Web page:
Study Calls on China to Modernise Cooking Fuels
In a new study of access to energy supplies used for cooking in China, KTH researcher Brijesh Mainali calls for a transition to improved stoves and clean, modern fuels in the world’s most populous nation. He says relatively modest investments could bring substantial gains in health and reduced climate impact if solutions are tailored to rural and urban users at different income levels.
Although its three-decade experiment with market reforms has brought China to the brink of economic superpower status, many families still cook on outdated, inefficient stoves burning low-grade fuels such as coal, wood, agricultural residues and dung. While these traditional fuels are used disproportionately by the rural poor, they also reach into the cities and up the income ladder. The health and environmental impacts are severe.
“We’ve known for a long time that indoor pollution from traditional fuels causes chronic bronchitis, emphysema, eye diseases and even infant mortality and cancer, and that women and children suffer the most,” says Brijesh Mainali, a PhD candidate in energy and climate studies at the KTH School of Industrial Engineering and Management. “Even if these fuels are inexpensive, the burden of gathering firewood or hauling coal also falls mainly on women and children. Then there’s outdoor air pollution and China’s contribution to global warming. Cheap fuel isn’t so cheap.”
A recent paper by Mainali and co-authors Shonali Pachauri, and Yu Nagai in the American Institute of Physics' Journal of Renewable and Sustainable Energy estimates that some 17 per cent of city dwellers and a quarter of rural Chinese will still be using dirty, inconvenient cooking fuels by 2030 — despite ambitious government efforts to distribute more efficient stoves and encourage new biogas production facilities as well as distribution networks for modern gas fuels.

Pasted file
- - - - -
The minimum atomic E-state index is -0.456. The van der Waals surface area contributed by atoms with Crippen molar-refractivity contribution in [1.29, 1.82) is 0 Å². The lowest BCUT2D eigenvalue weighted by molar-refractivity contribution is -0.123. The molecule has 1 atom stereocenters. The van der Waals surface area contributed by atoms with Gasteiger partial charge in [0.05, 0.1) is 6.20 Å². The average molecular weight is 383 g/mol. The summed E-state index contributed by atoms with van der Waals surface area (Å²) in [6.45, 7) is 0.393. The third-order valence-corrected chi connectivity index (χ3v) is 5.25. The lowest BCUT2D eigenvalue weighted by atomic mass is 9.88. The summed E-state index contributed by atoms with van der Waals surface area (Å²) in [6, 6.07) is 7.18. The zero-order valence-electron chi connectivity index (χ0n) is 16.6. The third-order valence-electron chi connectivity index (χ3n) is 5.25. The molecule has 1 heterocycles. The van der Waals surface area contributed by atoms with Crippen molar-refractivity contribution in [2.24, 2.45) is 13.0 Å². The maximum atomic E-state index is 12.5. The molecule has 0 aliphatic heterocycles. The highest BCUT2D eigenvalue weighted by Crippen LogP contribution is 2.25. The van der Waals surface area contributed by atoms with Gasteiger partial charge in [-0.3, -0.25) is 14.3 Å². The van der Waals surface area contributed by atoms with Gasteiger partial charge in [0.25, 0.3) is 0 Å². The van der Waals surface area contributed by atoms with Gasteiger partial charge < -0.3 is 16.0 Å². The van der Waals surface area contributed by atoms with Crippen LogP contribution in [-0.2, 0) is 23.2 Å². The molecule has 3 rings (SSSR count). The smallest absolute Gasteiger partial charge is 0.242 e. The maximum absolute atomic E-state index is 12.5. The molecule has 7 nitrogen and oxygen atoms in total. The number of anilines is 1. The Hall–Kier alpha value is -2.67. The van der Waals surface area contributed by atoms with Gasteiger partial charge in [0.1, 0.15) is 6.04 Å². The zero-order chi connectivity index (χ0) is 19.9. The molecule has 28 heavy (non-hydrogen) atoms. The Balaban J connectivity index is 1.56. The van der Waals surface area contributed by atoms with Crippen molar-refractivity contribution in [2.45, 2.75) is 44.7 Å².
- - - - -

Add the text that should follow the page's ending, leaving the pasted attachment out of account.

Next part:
There is no single solution to improving these projections, Mainali says. Instead, the paper shows how shifts in policies on fuel price support, access to credit, and technology subsidies will play out in adoption of modern fuels across urban and rural populations and across a range of income levels. The key, the authors say, is to recognise that different groups calculate benefits in different ways. A middle-class city dweller, for example, could have a higher income than his cousin in the countryside, but his higher costs for housing and transportation might still put the upfront expense of a switch to modern fuel out of reach even if the long-term payoff is attractive.
“Our projections of adoption rates for modern fuels are based not only on income and technology costs, but also on lifespan of the technology, efficiency, fuel prices, credit costs and inconvenience costs,” Mainali says. “Different consumers discount the future value of money for a long-term investment and the price they put on the inconveniences associated with traditional fuel use.”
Mainali’s analysis suggests that universal access to modern fuels in urban areas could be achieved by 2030 at a fairly modest cost of $2.39 per person. The price tag for reaching the vast Chinese hinterlands is considerably higher — $10.75 per person — but still not excessive in the context of China’s complex web of fuel price support programmes and subsidies.
“Reductions in the adverse impacts on health and emissions of greenhouse gases, as well as general improvements in socio-economic welfare that are likely to accompany access policies, justify the investment,” he says.
By Kevin Billinghurst | firstname.lastname@example.org